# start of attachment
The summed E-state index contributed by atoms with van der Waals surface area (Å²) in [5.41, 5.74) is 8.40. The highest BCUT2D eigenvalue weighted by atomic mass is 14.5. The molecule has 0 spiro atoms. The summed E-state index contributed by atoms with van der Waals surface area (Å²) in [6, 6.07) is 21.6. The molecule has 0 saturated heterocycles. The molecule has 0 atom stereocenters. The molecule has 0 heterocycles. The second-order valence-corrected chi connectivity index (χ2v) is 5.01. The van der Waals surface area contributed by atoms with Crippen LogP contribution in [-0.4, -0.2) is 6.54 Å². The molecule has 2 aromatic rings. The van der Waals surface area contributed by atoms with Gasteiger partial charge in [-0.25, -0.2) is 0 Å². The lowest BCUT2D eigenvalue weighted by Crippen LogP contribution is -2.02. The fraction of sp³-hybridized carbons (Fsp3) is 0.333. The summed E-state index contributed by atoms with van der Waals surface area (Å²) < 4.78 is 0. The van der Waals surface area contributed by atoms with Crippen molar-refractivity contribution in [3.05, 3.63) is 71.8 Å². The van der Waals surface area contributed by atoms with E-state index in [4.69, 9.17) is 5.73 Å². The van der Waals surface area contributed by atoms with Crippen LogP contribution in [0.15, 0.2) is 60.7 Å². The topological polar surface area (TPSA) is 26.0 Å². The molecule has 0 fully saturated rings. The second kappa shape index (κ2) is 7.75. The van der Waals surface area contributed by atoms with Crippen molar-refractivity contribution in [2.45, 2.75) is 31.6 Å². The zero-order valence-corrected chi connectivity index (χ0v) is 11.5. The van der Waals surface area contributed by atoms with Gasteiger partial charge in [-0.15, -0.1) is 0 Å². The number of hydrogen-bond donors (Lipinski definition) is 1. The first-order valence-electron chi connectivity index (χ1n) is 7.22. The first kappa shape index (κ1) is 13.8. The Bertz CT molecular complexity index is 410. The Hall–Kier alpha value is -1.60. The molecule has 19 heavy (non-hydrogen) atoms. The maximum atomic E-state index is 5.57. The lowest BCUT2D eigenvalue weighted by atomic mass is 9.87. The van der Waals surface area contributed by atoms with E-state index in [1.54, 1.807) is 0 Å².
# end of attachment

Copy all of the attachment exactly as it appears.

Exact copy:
The summed E-state index contributed by atoms with van der Waals surface area (Å²) in [5.41, 5.74) is 8.40. The highest BCUT2D eigenvalue weighted by atomic mass is 14.5. The molecule has 0 spiro atoms. The summed E-state index contributed by atoms with van der Waals surface area (Å²) in [6, 6.07) is 21.6. The molecule has 0 saturated heterocycles. The molecule has 0 atom stereocenters. The molecule has 0 heterocycles. The second-order valence-corrected chi connectivity index (χ2v) is 5.01. The van der Waals surface area contributed by atoms with Crippen LogP contribution in [-0.4, -0.2) is 6.54 Å². The molecule has 2 aromatic rings. The van der Waals surface area contributed by atoms with Gasteiger partial charge in [-0.25, -0.2) is 0 Å². The lowest BCUT2D eigenvalue weighted by Crippen LogP contribution is -2.02. The fraction of sp³-hybridized carbons (Fsp3) is 0.333. The summed E-state index contributed by atoms with van der Waals surface area (Å²) < 4.78 is 0. The van der Waals surface area contributed by atoms with Crippen molar-refractivity contribution in [3.05, 3.63) is 71.8 Å². The van der Waals surface area contributed by atoms with E-state index in [4.69, 9.17) is 5.73 Å². The van der Waals surface area contributed by atoms with Crippen LogP contribution in [0.15, 0.2) is 60.7 Å². The topological polar surface area (TPSA) is 26.0 Å². The molecule has 0 fully saturated rings. The second kappa shape index (κ2) is 7.75. The van der Waals surface area contributed by atoms with Crippen molar-refractivity contribution in [2.45, 2.75) is 31.6 Å². The zero-order valence-corrected chi connectivity index (χ0v) is 11.5. The van der Waals surface area contributed by atoms with Gasteiger partial charge in [-0.15, -0.1) is 0 Å². The number of hydrogen-bond donors (Lipinski definition) is 1. The first-order valence-electron chi connectivity index (χ1n) is 7.22. The first kappa shape index (κ1) is 13.8. The Bertz CT molecular complexity index is 410. The Hall–Kier alpha value is -1.60. The molecule has 19 heavy (non-hydrogen) atoms. The maximum atomic E-state index is 5.57. The lowest BCUT2D eigenvalue weighted by atomic mass is 9.87. The van der Waals surface area contributed by atoms with E-state index in [1.54, 1.807) is 0 Å².